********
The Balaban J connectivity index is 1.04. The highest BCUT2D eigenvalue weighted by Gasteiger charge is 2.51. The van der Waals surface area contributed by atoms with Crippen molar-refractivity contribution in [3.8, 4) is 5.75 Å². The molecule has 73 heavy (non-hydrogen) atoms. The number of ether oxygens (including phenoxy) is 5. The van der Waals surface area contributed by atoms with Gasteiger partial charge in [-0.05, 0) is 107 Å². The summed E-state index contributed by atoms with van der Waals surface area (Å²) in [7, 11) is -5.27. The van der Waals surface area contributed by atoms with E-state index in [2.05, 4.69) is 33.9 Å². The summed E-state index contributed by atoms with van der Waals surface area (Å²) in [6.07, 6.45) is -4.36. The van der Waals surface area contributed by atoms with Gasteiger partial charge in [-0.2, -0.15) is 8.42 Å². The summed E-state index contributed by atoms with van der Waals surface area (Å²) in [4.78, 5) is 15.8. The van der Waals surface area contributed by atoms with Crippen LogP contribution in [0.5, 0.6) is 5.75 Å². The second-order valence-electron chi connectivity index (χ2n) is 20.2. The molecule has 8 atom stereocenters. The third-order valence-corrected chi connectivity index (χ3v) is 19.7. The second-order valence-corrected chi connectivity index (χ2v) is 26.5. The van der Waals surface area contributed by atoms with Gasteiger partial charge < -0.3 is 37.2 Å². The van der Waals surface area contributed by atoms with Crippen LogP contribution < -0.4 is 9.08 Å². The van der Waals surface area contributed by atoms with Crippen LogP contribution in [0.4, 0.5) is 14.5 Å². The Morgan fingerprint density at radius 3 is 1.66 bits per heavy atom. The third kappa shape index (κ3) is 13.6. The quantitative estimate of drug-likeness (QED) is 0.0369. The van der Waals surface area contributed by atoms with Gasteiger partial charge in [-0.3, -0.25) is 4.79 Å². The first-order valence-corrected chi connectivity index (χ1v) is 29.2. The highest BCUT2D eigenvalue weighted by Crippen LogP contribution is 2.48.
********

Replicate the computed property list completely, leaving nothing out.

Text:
The Balaban J connectivity index is 1.04. The highest BCUT2D eigenvalue weighted by Gasteiger charge is 2.51. The van der Waals surface area contributed by atoms with Crippen molar-refractivity contribution in [3.8, 4) is 5.75 Å². The molecule has 73 heavy (non-hydrogen) atoms. The number of ether oxygens (including phenoxy) is 5. The van der Waals surface area contributed by atoms with Gasteiger partial charge in [-0.05, 0) is 107 Å². The summed E-state index contributed by atoms with van der Waals surface area (Å²) in [7, 11) is -5.27. The van der Waals surface area contributed by atoms with E-state index in [2.05, 4.69) is 33.9 Å². The summed E-state index contributed by atoms with van der Waals surface area (Å²) in [6.07, 6.45) is -4.36. The van der Waals surface area contributed by atoms with Gasteiger partial charge in [-0.2, -0.15) is 8.42 Å². The summed E-state index contributed by atoms with van der Waals surface area (Å²) in [4.78, 5) is 15.8. The van der Waals surface area contributed by atoms with Crippen LogP contribution in [0.5, 0.6) is 5.75 Å². The second-order valence-electron chi connectivity index (χ2n) is 20.2. The molecule has 8 atom stereocenters. The third-order valence-corrected chi connectivity index (χ3v) is 19.7. The second-order valence-corrected chi connectivity index (χ2v) is 26.5. The van der Waals surface area contributed by atoms with Gasteiger partial charge < -0.3 is 37.2 Å². The van der Waals surface area contributed by atoms with Crippen LogP contribution < -0.4 is 9.08 Å². The van der Waals surface area contributed by atoms with Crippen LogP contribution in [0.4, 0.5) is 14.5 Å². The Morgan fingerprint density at radius 3 is 1.66 bits per heavy atom. The third kappa shape index (κ3) is 13.6. The quantitative estimate of drug-likeness (QED) is 0.0369. The van der Waals surface area contributed by atoms with Gasteiger partial charge in [-0.3, -0.25) is 4.79 Å². The first-order valence-corrected chi connectivity index (χ1v) is 29.2. The highest BCUT2D eigenvalue weighted by Crippen LogP contribution is 2.48.